Nakamura beats Aronian in tiebreaks, wins Berlin Grand Prix

by Carlos Alberto Colodro
2/17/2022 – Hikaru Nakamura defeated Levon Aronian in tiebreaks to win the first leg of the FIDE Grand Prix in Berlin. The hard-fought final match had seen two draws in the classical games. In the two rapid encounters that broke the tie, Nakamura showed better nerves in the last stage of the games to take home the title, 13 Grand Prix points and 24,000 Euros. | Photos: World Chess

ChessBase 16 - Mega package Edition 2022 ChessBase 16 - Mega package Edition 2022

Your key to fresh ideas, precise analyses and targeted training!
Everyone uses ChessBase, from the World Champion to the amateur next door. It is the program of choice for anyone who loves the game and wants to know more about it. Start your personal success story with ChessBase and enjoy the game even more.

More...

“I don’t panic anymore”

Hikaru NakamuraThe last time Hikaru Nakamura played a classical, rated game was in November 2019, when he lost a 2-game match against Veselin Topalov at the Hamburg leg of the Grand Prix. It was the end of a somewhat disappointing year for him, as he lost 10 rating points despite winning the US Championship with a remarkable 8/11 score ahead of Caruana, Dominguez and So.

In the two years and three months that he stayed away from over-the-board classical tournaments, the 34-year-old became an internet sensation. Nakamura fully embraced the shift of the chess world to the online sphere. His Twitch and YouTube channels are massively popular — just to give an example of his success, a bit over a year ago, on 14 February 2021, his Twitch channel reached a milestone of one million followers.

Nakamura planned to return to the classical circuit at the 2021 Grand Swiss in Riga, but decided to withdraw after Latvian authorities announced a hard lockdown. The grandmaster later received one of the two wildcards offered by FIDE for this year’s Grand Prix series, which prompted criticism to the Internation Federation for having invited an inactive player.

At the first leg in Berlin, Nakamura finished undefeated and grabbed tournament victory after beating an in-form Levon Aronian in a hard-fought final match. Regarding his inactivity, the US grandmaster later noted:

I’ve played more than everybody the last couple of years (smiles).

Known for not mincing words, the 5-time US champion mentioned that he felt he had been lucky in the initial stage of the event, as he “had the best possible group that I could ask for”.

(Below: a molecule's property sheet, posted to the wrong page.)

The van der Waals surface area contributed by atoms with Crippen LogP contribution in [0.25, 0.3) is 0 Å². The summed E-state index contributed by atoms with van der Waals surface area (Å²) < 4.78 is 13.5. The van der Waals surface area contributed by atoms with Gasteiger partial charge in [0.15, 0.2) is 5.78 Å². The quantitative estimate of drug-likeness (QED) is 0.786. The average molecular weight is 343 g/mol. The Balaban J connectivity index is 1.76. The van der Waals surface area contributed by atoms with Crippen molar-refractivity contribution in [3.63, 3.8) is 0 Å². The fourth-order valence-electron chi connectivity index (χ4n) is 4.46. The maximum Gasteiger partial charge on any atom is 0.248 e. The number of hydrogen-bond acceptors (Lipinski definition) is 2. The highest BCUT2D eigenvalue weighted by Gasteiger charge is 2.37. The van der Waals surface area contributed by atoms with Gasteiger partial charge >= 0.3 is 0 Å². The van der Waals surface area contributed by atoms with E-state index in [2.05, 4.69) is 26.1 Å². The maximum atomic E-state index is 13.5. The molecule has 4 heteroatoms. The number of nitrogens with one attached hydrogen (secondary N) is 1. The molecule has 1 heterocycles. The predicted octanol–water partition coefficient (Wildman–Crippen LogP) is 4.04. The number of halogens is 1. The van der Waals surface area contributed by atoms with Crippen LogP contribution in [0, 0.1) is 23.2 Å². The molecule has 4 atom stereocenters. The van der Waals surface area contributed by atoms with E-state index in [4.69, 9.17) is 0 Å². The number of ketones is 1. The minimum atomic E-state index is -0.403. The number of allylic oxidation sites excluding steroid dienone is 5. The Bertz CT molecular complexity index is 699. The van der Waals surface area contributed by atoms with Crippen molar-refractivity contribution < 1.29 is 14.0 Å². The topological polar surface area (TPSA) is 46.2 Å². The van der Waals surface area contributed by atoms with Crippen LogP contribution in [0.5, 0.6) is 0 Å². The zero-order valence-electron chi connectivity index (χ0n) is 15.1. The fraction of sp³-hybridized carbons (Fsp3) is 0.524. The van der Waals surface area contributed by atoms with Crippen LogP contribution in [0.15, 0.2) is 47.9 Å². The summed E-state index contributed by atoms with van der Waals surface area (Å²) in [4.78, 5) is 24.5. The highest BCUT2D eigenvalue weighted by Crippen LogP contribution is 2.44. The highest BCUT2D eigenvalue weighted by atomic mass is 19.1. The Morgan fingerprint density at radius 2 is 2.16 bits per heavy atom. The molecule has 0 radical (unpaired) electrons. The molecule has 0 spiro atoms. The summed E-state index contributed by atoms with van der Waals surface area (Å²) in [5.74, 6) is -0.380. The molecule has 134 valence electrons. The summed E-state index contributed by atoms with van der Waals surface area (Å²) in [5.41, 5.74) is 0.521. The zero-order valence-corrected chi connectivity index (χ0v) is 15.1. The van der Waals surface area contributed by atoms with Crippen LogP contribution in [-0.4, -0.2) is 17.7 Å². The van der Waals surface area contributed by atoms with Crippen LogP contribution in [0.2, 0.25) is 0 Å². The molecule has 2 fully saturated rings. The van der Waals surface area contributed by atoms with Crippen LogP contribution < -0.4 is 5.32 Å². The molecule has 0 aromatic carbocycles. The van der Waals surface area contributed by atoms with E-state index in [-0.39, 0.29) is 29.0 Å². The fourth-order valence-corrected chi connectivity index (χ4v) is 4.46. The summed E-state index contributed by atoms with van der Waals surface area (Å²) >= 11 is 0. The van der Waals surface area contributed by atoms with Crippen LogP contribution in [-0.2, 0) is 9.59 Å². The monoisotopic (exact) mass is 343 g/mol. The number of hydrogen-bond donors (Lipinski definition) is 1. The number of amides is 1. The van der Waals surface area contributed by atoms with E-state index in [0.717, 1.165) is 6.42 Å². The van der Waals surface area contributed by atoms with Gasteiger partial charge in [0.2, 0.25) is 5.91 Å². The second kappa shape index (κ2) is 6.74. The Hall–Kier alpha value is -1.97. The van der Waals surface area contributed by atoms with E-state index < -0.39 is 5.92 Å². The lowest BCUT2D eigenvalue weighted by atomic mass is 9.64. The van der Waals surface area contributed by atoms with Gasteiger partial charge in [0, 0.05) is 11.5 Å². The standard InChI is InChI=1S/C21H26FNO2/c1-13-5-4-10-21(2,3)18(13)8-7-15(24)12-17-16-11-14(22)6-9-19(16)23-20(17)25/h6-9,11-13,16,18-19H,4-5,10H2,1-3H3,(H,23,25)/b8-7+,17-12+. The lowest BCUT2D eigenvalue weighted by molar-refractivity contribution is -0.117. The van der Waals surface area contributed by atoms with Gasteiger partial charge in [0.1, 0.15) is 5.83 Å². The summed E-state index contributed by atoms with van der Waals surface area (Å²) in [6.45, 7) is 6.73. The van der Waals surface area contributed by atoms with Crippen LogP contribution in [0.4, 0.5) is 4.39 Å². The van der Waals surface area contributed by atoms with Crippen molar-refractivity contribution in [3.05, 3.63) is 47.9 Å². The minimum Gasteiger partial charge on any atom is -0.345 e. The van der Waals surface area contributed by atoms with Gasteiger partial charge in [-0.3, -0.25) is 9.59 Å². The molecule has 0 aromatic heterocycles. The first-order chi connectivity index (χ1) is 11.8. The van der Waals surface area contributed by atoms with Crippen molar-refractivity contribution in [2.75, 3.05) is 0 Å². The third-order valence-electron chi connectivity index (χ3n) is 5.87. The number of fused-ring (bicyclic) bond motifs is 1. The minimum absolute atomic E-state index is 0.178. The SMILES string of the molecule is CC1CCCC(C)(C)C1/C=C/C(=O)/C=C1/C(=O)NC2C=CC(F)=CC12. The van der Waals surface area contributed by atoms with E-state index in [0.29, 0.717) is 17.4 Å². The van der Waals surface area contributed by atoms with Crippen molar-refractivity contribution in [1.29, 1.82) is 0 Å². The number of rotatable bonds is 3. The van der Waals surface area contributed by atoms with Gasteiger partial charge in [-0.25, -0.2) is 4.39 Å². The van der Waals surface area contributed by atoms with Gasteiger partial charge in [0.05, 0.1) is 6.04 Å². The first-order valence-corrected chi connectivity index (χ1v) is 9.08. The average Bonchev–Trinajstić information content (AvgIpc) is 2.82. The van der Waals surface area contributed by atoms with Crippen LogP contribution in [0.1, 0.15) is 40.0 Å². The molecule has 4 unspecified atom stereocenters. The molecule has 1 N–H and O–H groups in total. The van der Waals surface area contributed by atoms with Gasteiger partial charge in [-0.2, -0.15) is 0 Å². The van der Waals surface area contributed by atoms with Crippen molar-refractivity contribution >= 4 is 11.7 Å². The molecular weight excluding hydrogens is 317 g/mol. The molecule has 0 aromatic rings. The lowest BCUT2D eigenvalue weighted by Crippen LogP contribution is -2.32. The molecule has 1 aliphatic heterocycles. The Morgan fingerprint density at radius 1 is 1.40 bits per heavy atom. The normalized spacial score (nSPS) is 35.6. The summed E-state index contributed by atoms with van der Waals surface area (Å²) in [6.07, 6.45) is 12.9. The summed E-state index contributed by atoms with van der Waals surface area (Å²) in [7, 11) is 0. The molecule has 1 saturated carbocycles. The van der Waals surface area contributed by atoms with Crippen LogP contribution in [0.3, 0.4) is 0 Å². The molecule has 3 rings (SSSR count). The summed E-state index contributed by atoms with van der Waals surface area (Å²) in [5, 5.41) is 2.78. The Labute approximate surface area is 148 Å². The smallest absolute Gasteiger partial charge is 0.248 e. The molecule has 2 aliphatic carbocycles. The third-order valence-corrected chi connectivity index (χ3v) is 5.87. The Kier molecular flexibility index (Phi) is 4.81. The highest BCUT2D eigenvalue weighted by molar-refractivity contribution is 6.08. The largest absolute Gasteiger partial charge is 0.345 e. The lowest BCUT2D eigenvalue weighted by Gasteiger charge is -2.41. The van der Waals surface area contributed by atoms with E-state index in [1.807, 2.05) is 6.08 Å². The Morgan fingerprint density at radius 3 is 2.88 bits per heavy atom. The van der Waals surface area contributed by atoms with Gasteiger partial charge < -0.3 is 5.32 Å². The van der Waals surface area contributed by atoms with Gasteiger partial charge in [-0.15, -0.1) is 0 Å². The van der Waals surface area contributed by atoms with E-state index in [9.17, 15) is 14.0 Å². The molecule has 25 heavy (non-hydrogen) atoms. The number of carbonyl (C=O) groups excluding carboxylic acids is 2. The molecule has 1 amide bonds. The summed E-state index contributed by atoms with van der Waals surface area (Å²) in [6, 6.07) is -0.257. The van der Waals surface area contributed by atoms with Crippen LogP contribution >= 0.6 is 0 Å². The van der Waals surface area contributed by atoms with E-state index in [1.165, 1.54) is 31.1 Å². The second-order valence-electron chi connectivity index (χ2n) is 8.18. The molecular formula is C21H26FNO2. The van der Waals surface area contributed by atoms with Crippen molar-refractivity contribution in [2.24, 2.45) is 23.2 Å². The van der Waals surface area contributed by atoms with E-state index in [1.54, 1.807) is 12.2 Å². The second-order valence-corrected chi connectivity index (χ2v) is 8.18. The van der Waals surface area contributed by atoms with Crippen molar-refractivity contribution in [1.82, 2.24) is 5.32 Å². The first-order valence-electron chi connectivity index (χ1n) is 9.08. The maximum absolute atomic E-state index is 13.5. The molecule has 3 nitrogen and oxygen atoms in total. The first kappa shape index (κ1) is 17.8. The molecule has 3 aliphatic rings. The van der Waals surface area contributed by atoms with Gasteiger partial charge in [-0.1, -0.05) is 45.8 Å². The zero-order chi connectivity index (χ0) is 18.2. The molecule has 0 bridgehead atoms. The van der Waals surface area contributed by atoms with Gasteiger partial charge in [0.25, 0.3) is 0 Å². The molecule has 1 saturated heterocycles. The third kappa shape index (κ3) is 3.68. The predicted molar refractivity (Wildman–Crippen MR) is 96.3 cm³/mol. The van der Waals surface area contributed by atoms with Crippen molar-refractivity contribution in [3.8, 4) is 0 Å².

In previous interviews, during the group stage, Nakamura had implied that Etienne Bacrot was the main target for him, Alexander Grischuk and Andrey Esipenko in group A. However, in the end, he got two draws against the Frenchman, who nonetheless finished in last place in the group — in fact, Bacrot lost twice to Esipenko and once to Grischuk.

It was Esipenko who almost knocked out Nakamura in the last round of the double round-robin, when the American held a draw from a clearly inferior position to reach the knockout. In the final match against Aronian, his defensive skills were also a key factor, both in the classical section and the tiebreaks. Aronian had this to say about his opponent’s fighting spirit:

His openings were never his strong point. He got himself in bad positions quite often, but he always fights, so I admire that.

The winner of the event is set to play the third leg of the series, which will also take place in Berlin. When asked whether he will spend a month in Germany waiting for his next tournament, Nakamura said that he will go back home to his “real job”.

As he commented more than once in Berlin, having a high-income career as a streamer has allowed him to be more relaxed at the board. “I don’t panic anymore”, concluded the inactive player who had just won 24,000 Euros and the maximum number of GP points at stake in a hard-fought, elite classical tournament.

Levon Aronian

Levon Aronian had a great tournament nonetheless, as he gained 12.8 Elo points to climb to fourth place in the live ratings list

The tiebreaks

Nakamura’s 2-0 victory in the rapid tiebreakers had a lot to do with avoiding mistakes in technical, simplified positions. Playing white in the first rapid encounter, the eventual winner of the match had a clear advantage at different points in the rook endgame. Inaccuracies by both players had the evaluation alternating between a clear advantage for white and equality. But it was Aronian who made the last mistake.

 

59...f2 loses by force to 60.Rf8 — escaping with the rook to the only available square via 59...Ra3 was the only way to keep the fight going for Black. After 60...Rxb5 61.Rxf2 Rc5 the black king is cut off on the kingside, and White will have no difficulties in pushing his c-pawn to the promotion square.

 

Aronian resigned.

Hikaru Nakamura, Levon Aronian

The final moments of game 1